Coronavirus: R number could be greater than one in London, southwest and northwest


The reproduction rate of coronavirus (The R-number) could have swung above 1.0 in three parts of England, meaning the spread of the virus could now increase rather than decrease.

The R-number for the UK as a whole rose from 0.8 to 1.0, up from the previous week’s number of 0.8 to 0.9.

Sage – the government’s science advisory group for emergencies – says it “doesn’t trust R is currently less than 1 in England” because of a lag in the data the group uses to make estimates.

Estimated figures for regions of England reveal that the R-number could be over 1.0 in London, in the South West and North West.

Regional R numbers

  • England 0.8 to 1.0

  • East of England 0.7 to 0.9

  • London 0.8 to 1.1

  • Midlands 0,8 à 1,0

  • North East and Yorkshire 0.8 to 1.0

  • Northwest 0.8 to 1.1

  • Southeast 0.8 to 1.0

  • Southwest 0.8 to 1.1

An R number of less than 1.0 is crucial for scientists to be sure that the prevalence of the coronavirus is declining in Britain.

If the number is greater than 1.0, it means that each person infected with the virus will transmit it to more than 1.0 person.

For example, if the number is 1.1, it means that every person with coronavirus passes it on to 1.1 people.

When the UK was under full nationwide lockdown, ministers said the R-number had to be consistently below 1.0 before restrictions could be lifted.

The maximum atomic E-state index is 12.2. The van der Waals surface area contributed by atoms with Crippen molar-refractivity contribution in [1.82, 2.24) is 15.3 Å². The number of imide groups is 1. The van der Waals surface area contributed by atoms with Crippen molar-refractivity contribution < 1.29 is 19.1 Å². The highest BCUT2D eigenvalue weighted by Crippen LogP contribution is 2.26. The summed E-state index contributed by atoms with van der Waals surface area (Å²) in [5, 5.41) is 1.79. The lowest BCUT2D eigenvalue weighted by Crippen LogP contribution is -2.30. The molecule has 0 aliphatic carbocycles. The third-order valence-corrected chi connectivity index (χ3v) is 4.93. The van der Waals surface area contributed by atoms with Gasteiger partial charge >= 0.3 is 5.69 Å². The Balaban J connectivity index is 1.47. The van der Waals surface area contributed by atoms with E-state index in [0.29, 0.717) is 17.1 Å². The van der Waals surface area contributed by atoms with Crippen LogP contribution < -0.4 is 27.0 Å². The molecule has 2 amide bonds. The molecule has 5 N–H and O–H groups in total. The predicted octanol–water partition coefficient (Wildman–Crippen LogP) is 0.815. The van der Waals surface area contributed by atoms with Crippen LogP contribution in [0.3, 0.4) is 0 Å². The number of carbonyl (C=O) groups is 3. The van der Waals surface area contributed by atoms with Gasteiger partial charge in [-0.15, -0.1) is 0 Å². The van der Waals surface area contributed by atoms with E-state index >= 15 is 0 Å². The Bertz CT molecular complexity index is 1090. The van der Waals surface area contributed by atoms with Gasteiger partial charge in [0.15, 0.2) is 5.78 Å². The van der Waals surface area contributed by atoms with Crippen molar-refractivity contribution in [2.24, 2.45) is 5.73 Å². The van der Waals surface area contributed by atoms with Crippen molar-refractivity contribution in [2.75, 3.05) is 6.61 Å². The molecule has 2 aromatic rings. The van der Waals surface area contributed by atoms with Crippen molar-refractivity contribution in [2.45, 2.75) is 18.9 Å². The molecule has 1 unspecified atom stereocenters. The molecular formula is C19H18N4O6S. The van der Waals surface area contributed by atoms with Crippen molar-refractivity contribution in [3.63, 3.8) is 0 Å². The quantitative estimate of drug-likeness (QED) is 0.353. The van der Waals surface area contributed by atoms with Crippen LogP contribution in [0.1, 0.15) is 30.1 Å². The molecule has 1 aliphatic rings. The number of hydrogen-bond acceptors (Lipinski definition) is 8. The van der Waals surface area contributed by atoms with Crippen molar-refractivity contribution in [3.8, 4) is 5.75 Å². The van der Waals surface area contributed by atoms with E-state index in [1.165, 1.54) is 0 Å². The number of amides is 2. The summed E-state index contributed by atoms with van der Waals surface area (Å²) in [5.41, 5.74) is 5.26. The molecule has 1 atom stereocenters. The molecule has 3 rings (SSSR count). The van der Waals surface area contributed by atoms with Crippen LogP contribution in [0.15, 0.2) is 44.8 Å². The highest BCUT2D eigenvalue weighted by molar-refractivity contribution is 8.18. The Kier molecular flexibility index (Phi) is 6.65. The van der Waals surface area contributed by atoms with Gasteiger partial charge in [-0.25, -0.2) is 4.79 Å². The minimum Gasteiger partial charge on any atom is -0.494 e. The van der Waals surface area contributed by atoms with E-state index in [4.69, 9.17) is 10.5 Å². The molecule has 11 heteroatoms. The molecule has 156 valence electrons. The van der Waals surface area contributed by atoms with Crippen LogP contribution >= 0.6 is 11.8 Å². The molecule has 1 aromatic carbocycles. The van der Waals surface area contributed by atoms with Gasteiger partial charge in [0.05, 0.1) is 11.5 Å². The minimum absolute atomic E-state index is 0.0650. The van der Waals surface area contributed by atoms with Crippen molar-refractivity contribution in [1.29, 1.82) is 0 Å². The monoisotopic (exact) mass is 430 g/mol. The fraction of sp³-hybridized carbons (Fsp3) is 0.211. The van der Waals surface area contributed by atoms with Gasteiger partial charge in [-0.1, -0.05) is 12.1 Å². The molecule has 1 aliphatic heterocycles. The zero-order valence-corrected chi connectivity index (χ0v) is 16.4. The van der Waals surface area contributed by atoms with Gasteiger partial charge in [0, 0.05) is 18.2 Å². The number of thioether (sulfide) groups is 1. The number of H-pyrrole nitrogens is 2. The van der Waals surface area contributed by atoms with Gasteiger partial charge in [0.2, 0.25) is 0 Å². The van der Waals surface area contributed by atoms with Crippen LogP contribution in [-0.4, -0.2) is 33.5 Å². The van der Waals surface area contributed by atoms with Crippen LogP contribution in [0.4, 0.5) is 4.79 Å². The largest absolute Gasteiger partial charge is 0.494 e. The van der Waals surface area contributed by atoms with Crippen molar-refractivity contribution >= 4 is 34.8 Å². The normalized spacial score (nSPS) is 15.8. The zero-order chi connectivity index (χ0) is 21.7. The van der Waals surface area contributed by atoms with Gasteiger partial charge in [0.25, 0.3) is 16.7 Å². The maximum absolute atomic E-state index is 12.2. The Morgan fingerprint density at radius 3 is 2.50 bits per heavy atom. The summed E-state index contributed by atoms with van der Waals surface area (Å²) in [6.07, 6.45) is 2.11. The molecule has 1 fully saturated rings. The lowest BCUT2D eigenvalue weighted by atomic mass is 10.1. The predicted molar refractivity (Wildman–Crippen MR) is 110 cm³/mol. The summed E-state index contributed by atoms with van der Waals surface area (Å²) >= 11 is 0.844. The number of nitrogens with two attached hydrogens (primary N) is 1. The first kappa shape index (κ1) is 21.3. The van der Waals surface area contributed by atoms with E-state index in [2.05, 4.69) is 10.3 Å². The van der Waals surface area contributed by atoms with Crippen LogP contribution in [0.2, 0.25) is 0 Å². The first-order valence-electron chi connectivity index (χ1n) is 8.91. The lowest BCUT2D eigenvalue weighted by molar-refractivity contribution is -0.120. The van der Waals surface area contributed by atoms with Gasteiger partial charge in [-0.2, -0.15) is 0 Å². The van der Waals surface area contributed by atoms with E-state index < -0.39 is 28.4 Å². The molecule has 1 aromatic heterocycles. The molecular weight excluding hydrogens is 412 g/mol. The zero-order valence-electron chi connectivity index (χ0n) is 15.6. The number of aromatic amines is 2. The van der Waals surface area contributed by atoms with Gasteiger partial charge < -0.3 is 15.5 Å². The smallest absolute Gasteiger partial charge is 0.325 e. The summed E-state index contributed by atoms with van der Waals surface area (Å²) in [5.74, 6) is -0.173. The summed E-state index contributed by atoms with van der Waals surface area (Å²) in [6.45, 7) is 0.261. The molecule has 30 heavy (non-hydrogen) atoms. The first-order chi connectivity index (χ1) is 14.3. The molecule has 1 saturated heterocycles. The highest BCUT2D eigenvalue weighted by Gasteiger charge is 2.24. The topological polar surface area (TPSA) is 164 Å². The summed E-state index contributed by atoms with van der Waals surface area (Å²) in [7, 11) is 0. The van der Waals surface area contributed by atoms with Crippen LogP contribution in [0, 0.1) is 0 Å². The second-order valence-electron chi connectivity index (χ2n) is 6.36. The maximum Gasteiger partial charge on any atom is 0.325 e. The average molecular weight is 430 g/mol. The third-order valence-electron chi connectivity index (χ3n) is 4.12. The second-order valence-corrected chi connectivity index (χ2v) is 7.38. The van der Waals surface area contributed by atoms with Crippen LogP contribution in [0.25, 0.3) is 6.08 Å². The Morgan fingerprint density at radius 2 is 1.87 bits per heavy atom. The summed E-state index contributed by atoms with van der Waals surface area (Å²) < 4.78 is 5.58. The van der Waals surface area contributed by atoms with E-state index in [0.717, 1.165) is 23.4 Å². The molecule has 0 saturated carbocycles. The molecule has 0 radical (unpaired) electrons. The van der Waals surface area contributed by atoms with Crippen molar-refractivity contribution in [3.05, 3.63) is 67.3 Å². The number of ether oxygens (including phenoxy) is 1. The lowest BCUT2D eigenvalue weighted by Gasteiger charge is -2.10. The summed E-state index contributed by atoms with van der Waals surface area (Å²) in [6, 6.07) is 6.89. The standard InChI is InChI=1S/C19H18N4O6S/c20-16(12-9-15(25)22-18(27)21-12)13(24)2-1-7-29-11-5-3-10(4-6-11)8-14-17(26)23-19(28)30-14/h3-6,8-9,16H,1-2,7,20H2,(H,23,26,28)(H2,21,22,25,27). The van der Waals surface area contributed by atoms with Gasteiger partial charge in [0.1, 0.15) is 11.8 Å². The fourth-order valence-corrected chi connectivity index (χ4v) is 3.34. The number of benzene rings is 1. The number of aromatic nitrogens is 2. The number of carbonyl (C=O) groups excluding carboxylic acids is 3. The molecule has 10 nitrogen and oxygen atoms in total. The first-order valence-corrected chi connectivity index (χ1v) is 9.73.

A a local lockdown has already been put in place over large parts of the northwest and the estimated number of Rs in the South West and London will be of concern to local officials who hope to avoid further restrictions.

The latest growth rate range for the UK is 0% to -5%.

A growth rate of between 0% and -5% means that the number of new infections is between maintaining stability and decreasing by 5% each day.

But there is a lot of fluctuation in the estimated growth rates for the regions of England.

The growth rate reflects how quickly the number of infections changes from day to day.

This is an approximation of the percentage change in the number of infections each day.

If the growth rate is greater than zero (+ positive), the epidemic will develop. If the growth rate is less than zero (- negative), the epidemic recedes.

Regional growth rates

  • England -3 to 0

  • East of England -4 to -1

  • London -4 to +1

  • Midlands -3 à 0

  • North East and Yorkshire -4 to 0

  • North-West -3 to +1

  • South-East -4 to 0

  • South-West -3 to +3

The NHS has warned that R numbers and growth rates should be taken with a pinch of salt in certain situations.

He said that estimates of R “become insufficiently robust to inform policy decisions” when “the number of cases falls to low levels and / or there is a high degree of variability of transmission in a region”.

The NHS said this was the case in the east of England, London, the Midlands, the North East and Yorkshire and the South West.

It comes as new figures from the ONS show the percentage of individuals testing positive for Covid-19 has increased since the lockdown was lifted at the end of June, but there is now evidence to suggest that this trend may have stabilized.


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